Dark Nights: Metal creators Scott Snyder and Greg Capullo packed the first two issues of the series with characters, story elements and plot threads that extensively laid the groundwork for the remainder of the series. With all those aspects laid out, though, Snyder and Capullo now have a rich backdrop that they can utilize to more straightforwardly move their story ahead, and Dark Nights: Metal #3 begins to do just that. Moving from setup to execution mode, both creators are now free to speed down the multiversal highway, with the pedal truly to the metal, as the event begins to capitalize on the past issues' investments.
The allure of the event's first issue was the sheer wealth, depth and breadth of scope that Snyder gave his story, further embellished by Capullo's implementation of it. The second issue excelled as Snyder continued to throw in everything but the kitchen sink -- although he probably managed to do even that -- while beginning to align all the pieces, as Capullo illustrated the over-the-top action that included Damian tearing through the Amazon rainforest in tricked out Bat-tank.
Issue #3's strengths lie along different criteria -- Snyder takes a simpler, more linear approach this time, making use of everything that came before as the environment to support the story progression of largely a single character. The other players and elements all remain, but Snyder and Capullo structure the story not to be enjoyed by close examination, but simply by sitting back and letting the G-forces take over.
The main character who's spotlighted in this issue isn't really a major surprise -- Superman is DC Comics' most prolific superhero, after all, perhaps other than Batman himself. The focus not only gives this issue its own unique shine, but also provides a ray of brightness and hope amidst a multiverse overflowing with evil and darkness. Always yin to the yang of his World's Finest counterpart, Superman is an all-too natural choice for a momentary spotlight in DC Comics' first line-wide event centering around Batman. The story also posits that Superman might continue to star in a larger role going forward, as is only logical for any DC event spanning across a multiverse or two.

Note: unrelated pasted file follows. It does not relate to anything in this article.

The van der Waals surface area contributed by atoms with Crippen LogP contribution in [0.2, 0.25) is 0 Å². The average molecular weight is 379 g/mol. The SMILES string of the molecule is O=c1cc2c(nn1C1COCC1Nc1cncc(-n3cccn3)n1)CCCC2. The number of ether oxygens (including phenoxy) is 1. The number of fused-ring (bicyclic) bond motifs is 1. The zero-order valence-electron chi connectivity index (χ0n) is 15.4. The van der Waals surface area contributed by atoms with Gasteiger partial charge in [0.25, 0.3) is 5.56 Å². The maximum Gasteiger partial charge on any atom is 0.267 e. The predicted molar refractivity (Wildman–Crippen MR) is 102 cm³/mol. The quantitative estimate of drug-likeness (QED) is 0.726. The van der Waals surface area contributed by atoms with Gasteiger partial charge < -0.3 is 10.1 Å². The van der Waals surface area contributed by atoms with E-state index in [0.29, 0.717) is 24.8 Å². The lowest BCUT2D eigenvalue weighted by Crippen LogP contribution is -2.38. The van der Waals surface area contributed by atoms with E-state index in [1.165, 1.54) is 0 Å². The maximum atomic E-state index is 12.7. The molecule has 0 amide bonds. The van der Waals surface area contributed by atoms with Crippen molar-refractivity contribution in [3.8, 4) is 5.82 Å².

Snyder also takes the opportunity to concentrate, if only briefly, on the family man inside the costume. Clark Kent as a father has been a major aspect of the DC Universe since "Rebirth" began, but examined less closely is the extended family dynamic between super-fathers and their super-sons. Snyder touches on not only Clark's father role, but also that of an uncle-figure to Damian. The issue's opening sequence peeks at that dynamic, but its potential is emotionally hammered home in a single panel where an atypically emotional Damian has a bonding moment with Clark in the absence of his own father.
While the flavor of the issue is different from its predecessors, it's no less intense, in large part thanks to the skills of Capullo, who continues to dynamically illustrate each scene, from the high-octane action sequences to the quieter interludes. His Dark Knights retain the same level of detailed creepiness that's been prevalent since their introduction, and Barbatos' sinister towering structures endure as one of the series' more disturbing elements. FCO Plascencia continues to demonstrate the same coloring versatility that he did during his Batman run alongside Snyder and Capullo.
Understanding he can't over-sensationalize his story, Snyder throttles back the trappings this issue and uses them to enhance his epic, rather than dominate it, while Capullo simply continues to bring Snyder's visions to life as skillfully as ever. The shift isn't a breather by any means -- Dark Nights: Metal #3 is simply the point in the story where it doesn't have to run uphill anymore, and it's all the stronger for it.